More than 140,000 Amazon drivers are getting back nearly $60 million in illegally withheld tips. At least one driver will receive more than $28,000.

An Amazon driver carrying packages.
Amazon drivers are finally getting their tips.
  • More than 140,000 Amazon drivers are being repaid nearly $60 million in illegally withheld tips.
  • The payments come after a settlement between Amazon and the Federal Trade Commission.
  • The highest individual payout will be more than $28,000, the FTC said.

More than 140,000 Amazon drivers are being repaid nearly $60 million in tips that were illegally withheld from them by the company, the Federal Trade Commission (FTC) announced Tuesday.

The FTC reached a settlement with Amazon in February, with the tech giant agreeing to pay the agency $61.7 million to re-distribute the tips to affected Amazon Flex Drivers.

According to the FTC, the average check for Amazon Flex drivers included in the settlement will be $422 - but it said the highest payout to a single driver would be more than $28,000. The FTC said 19,980 drivers will receive checks for more than $600.

The tips were illegally withheld by Amazon between 2016 and 2019, the FTC said.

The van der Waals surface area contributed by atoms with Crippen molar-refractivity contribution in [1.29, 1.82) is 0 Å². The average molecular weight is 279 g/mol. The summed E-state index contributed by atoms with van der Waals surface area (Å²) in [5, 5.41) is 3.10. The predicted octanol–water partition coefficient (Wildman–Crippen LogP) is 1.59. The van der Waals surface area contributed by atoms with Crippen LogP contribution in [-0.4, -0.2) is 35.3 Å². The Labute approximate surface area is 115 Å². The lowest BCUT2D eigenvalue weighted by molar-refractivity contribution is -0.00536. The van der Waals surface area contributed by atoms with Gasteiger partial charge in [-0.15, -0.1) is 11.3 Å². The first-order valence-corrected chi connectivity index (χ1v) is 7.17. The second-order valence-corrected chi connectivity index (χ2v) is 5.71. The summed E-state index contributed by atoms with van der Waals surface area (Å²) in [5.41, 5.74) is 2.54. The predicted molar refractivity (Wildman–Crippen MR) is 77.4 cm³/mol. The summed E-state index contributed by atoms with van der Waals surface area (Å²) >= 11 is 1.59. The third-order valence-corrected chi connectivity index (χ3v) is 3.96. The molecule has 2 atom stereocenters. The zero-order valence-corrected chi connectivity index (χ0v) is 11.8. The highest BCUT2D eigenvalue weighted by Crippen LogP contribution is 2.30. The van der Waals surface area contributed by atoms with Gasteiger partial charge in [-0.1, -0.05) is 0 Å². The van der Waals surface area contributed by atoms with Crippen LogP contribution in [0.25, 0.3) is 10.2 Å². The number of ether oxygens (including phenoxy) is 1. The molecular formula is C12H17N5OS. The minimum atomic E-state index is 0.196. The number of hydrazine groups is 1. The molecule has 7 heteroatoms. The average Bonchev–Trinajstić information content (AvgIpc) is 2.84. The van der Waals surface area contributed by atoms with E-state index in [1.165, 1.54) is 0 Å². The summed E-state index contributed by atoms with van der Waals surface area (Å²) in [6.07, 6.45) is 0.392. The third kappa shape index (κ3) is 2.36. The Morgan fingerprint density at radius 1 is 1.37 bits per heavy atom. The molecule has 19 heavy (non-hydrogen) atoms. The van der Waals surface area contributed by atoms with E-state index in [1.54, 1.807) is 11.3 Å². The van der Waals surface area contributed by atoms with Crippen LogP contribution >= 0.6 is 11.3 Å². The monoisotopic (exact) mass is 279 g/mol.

Affected drivers should cash their checks before January 7, 2022, the FTC said.

Amazon Flex is an arm of Amazon's delivery operations that contracts individual drivers to deliver packages from their own vehicles. It is different to Amazon's Delivery Service Partner (DSP) program, which contracts small delivery companies to deliver packages for the retail giant.

The FTC said in February that Amazon had advertised to Flex Drivers they would earn $18 to $25 per hour, and on top of that they would keep 100% of the tips they earned.

The FTC alleged that in 2016 Amazon started paying drivers a lower hourly rate and used their tips to make up the difference. The FTC said Amazon did not notify drivers of the change.

"Rather than passing along 100 percent of customers' tips to drivers, as it had promised to do, Amazon used the money itself," Daniel Kaufman, acting director of the FTC's Bureau of Consumer Protection, said in February.

Amazon agreed to settle the case and surrender all the money it withheld from its drivers.

Amazon did not immediately respond when contacted by Insider for comment.

Read the original article on Business Insider

Comments are closed.